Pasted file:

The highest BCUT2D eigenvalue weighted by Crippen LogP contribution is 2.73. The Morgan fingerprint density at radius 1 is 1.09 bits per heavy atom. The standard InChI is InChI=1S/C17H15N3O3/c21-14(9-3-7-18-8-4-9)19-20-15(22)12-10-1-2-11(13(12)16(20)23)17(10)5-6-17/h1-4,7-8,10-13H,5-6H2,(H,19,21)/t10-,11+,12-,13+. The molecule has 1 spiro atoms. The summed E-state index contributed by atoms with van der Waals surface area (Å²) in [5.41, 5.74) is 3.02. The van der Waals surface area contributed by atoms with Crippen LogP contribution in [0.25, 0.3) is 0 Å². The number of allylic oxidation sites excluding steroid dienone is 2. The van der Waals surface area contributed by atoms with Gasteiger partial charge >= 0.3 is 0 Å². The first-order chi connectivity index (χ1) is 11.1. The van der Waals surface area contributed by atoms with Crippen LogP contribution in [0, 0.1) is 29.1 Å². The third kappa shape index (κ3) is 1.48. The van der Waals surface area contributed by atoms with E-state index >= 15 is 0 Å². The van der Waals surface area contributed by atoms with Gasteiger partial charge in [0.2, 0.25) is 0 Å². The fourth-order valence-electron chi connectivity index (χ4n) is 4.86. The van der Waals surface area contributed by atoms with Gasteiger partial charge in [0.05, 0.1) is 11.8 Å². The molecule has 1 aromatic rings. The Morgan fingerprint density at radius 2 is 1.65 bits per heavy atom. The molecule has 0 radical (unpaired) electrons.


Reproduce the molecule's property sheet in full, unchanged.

The highest BCUT2D eigenvalue weighted by Crippen LogP contribution is 2.73. The Morgan fingerprint density at radius 1 is 1.09 bits per heavy atom. The standard InChI is InChI=1S/C17H15N3O3/c21-14(9-3-7-18-8-4-9)19-20-15(22)12-10-1-2-11(13(12)16(20)23)17(10)5-6-17/h1-4,7-8,10-13H,5-6H2,(H,19,21)/t10-,11+,12-,13+. The molecule has 1 spiro atoms. The summed E-state index contributed by atoms with van der Waals surface area (Å²) in [5.41, 5.74) is 3.02. The van der Waals surface area contributed by atoms with Crippen LogP contribution in [0.25, 0.3) is 0 Å². The number of allylic oxidation sites excluding steroid dienone is 2. The van der Waals surface area contributed by atoms with Gasteiger partial charge >= 0.3 is 0 Å². The first-order chi connectivity index (χ1) is 11.1. The van der Waals surface area contributed by atoms with Crippen LogP contribution in [0, 0.1) is 29.1 Å². The third kappa shape index (κ3) is 1.48. The van der Waals surface area contributed by atoms with E-state index >= 15 is 0 Å². The van der Waals surface area contributed by atoms with Gasteiger partial charge in [0.2, 0.25) is 0 Å². The fourth-order valence-electron chi connectivity index (χ4n) is 4.86. The van der Waals surface area contributed by atoms with Gasteiger partial charge in [0.05, 0.1) is 11.8 Å². The molecule has 1 aromatic rings. The Morgan fingerprint density at radius 2 is 1.65 bits per heavy atom. The molecule has 0 radical (unpaired) electrons.